Optical Cartridge from DS Audio
Japanese firm DS Audio has eliminated magnets in its high end phono cartridge. Instead it uses an optical pickup. But that optical pickup may not work quite the way you expect.
There are no lasers firing down into the vinyl grooves. Such systems, while tried in the past, require feedback loops and servo motors to keep the cartridge properly positioned. DS Audio's system uses a conventional stylus and cantilever but gets rid of the magnet and coil.
Why? Because of Lenz's law. A conventional phono cartridge generates an electrical current by means of a magnet and a coil moving with respect to each other. This is amplified and equalised to drive a high fidelity audio system.
But that current itself creates a magnetic field which opposes the original one, reducing the accuracy of accuracy of movement in the system. DS Audio calls this an 'electromagnetic friction force'.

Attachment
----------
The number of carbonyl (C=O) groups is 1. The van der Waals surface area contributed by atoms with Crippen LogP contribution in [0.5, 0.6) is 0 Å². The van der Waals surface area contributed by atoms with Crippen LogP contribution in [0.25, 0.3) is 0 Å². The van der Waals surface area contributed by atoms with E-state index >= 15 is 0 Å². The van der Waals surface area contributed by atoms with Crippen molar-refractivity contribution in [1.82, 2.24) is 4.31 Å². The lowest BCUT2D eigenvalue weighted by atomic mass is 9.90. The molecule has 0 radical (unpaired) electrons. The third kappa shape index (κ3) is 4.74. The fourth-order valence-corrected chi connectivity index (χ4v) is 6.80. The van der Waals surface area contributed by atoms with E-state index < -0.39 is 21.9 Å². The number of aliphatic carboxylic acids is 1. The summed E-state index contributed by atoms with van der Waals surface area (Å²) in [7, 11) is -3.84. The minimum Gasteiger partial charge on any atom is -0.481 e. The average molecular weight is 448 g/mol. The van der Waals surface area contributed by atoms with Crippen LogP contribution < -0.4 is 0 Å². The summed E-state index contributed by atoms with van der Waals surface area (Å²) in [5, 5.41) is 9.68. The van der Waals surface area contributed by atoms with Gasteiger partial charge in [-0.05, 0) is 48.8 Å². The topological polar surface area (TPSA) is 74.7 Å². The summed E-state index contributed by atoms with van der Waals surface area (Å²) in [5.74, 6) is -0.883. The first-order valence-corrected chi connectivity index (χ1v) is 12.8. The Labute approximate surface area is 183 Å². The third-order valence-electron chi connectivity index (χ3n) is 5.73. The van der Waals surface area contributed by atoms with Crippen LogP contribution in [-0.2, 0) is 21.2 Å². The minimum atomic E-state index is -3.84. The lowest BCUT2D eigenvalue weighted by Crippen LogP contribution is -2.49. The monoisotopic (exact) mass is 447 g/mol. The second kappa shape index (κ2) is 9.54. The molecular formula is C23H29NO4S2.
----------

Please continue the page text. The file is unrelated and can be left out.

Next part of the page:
Instead the DS Audio DS-W1 optical cartidge uses a conventional stylus, but with an optical system tracking the movement of the stylus cantilever rather than having a magnet or coil mounted on its end. This pickup works in proportion to the position of the cantilever (and thus the stylus) rather than its velocity, eliminating one stage of EQ.
This unique cartridge comes with its own system to provide power, RIAA EQ and pre-amplification, but is installed on the user's preferred tone arm.
Extremely well received in the audiophile press, the DS Audio optical cartridge system is now available in Australia for $7,500 from Absolute Hi End.
Stephen Dawson started writing full time about home entertainment technology just weeks before the DVD was launched in Australia. Since then he has written several thousand product reviews amounting to millions of words for newspapers and magazines around Australia.